When it comes to working with clay, beginners are often intimidated by its raw form — how could a lump of mud turn into a vase, bowl or favorite coffee mug?
Tucked within both the east and west corners of the UAA campus lie the ceramic studios; the hand-building studio is located in the east Fine Arts Building and wheel-throwing within the west Gordon Hartlieb Hall. Inside these walls, pure magic happens.
“I think that my favorite quality about clay is that you can get it to look like any other material in the world, with the exception of anything clear like plastic or glass,” said ceramics instructor Melissa Mencini.
“There is this really great group of artists who deal with ‘trompe l’oeil’ [French, meaning “to trick the eye”]; they make things that look like wood, drift-wood, metal, flesh — but it’s all clay! It’s so limitless in nature that it’s hard to not be intrigued by it.”
The ceramics program boasts six classes within a calendar school year; three are taught by Mencini and three by Professor Steven Godfrey, head of ceramics. Within these class constraints the program has over 60 students in wheel-thrown ceramics and about 25 in hand-built.
The production of wheel-thrown ceramic objects is no laughing matter. Each cup, bowl or vase goes through a rigorous process before it resembles the artistic masterpiece that held your latte this morning. It all begins with a grey lump of minerals known as clay.
During the first semester of wheel-thrown ceramics, students are taught how to mix the clay, wedge it, center the gooey ball and turn it into a delicate form. Before their first firing in the kiln (an oven for clay) these objects are known as “greenware.” After the clay has dried to a “leather-hard” state, it is again centered on the wheel and trimmed to remove excess clay. At this stage it begins to actually take intended shape as a cup, bowl, etc. After the item has been trimmed it is “bisque fired” — after which it takes on a chalky exterior. And finally, is “glazed.” Glazing is the last stage of the production process; it entails dipping the object in a smooth, pigmented substance with the consistency of mud that (after yet another firing at a higher temperature) gives pots their beautiful glass-like and glossy finish.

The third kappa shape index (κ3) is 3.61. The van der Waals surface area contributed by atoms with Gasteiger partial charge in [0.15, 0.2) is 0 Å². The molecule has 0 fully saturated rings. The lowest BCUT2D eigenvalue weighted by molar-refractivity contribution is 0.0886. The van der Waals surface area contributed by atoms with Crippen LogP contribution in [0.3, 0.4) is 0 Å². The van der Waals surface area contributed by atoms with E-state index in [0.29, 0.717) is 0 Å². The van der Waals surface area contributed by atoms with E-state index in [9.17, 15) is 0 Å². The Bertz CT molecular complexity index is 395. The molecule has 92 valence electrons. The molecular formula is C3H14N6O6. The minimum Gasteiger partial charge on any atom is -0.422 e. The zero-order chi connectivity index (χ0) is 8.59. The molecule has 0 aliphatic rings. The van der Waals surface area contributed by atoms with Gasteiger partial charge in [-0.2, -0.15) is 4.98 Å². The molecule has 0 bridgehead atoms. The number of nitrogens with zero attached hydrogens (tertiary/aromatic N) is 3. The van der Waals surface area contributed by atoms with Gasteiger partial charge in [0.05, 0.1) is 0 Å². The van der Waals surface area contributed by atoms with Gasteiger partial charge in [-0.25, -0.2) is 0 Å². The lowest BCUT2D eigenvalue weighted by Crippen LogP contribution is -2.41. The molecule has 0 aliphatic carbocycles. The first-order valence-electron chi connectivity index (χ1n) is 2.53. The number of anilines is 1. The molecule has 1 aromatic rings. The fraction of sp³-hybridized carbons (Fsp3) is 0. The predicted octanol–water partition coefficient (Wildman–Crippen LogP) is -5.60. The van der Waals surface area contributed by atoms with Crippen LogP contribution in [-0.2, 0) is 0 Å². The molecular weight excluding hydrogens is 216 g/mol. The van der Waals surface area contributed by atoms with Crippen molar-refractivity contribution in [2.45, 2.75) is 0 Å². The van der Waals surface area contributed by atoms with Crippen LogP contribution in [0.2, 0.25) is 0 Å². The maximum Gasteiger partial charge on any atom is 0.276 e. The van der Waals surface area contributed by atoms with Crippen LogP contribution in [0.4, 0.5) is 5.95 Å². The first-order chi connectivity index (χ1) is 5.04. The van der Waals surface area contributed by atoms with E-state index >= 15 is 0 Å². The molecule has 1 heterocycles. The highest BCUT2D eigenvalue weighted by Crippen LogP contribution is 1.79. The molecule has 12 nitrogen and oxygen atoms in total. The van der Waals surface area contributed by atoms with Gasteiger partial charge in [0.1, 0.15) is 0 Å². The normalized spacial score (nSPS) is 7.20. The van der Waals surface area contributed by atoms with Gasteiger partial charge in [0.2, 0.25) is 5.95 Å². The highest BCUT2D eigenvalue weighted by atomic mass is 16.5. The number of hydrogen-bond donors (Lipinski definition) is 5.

“I spend around six hours a week in the studio outside of class time, but it is totally worth it. The product outweighs the hours you spend there,” said Art major Rachel Coe.
Coe is finishing her first semester in beginning wheel-thrown ceramics (taught by Mencini) and had nothing but good things to say of the program.
“Making ceramics is like shopping in a sense; you get to take home so much cool stuff. If you want to succeed at any art form it takes time and commitment, but the outcome is completely worth it.”
If you are in need of an art credit or a new coffee mug, perhaps it is time to broaden your idea of creativity and get your hands dirty — and by all accounts, the ceramic studio, knee-deep in clay, is the place to be.
“It’s an amazing material,” said BFA student Scott Jelich. “That you can take this lump from the earth and turn it into something beautiful and then put it into a kiln and it will hold that shape; it’s just amazing.”
The UAA ceramics program has its foundation in the promotion of curiosity and creativity; its heart is to give students a chance to create things with a unique and personal approach. But creating a masterpiece does not happen overnight.
“It’s hard because when you look at someone who knows how to throw well, they make it look really easy. It’s kind of magical watching it, almost hypnotizing,” said Mencini. “Then beginners sit at the wheel and they think it’s going to be this really easy thing, but it takes years of practice to make it look easy.”
But do not let difficulty discourage you, as with all good things, it only takes time.
“I would encourage people to take this class because it stretches your creativity,” said Coe, “and opens up an artistic part of you that you didn’t even know that you had. And it’s really flippin’ fun.”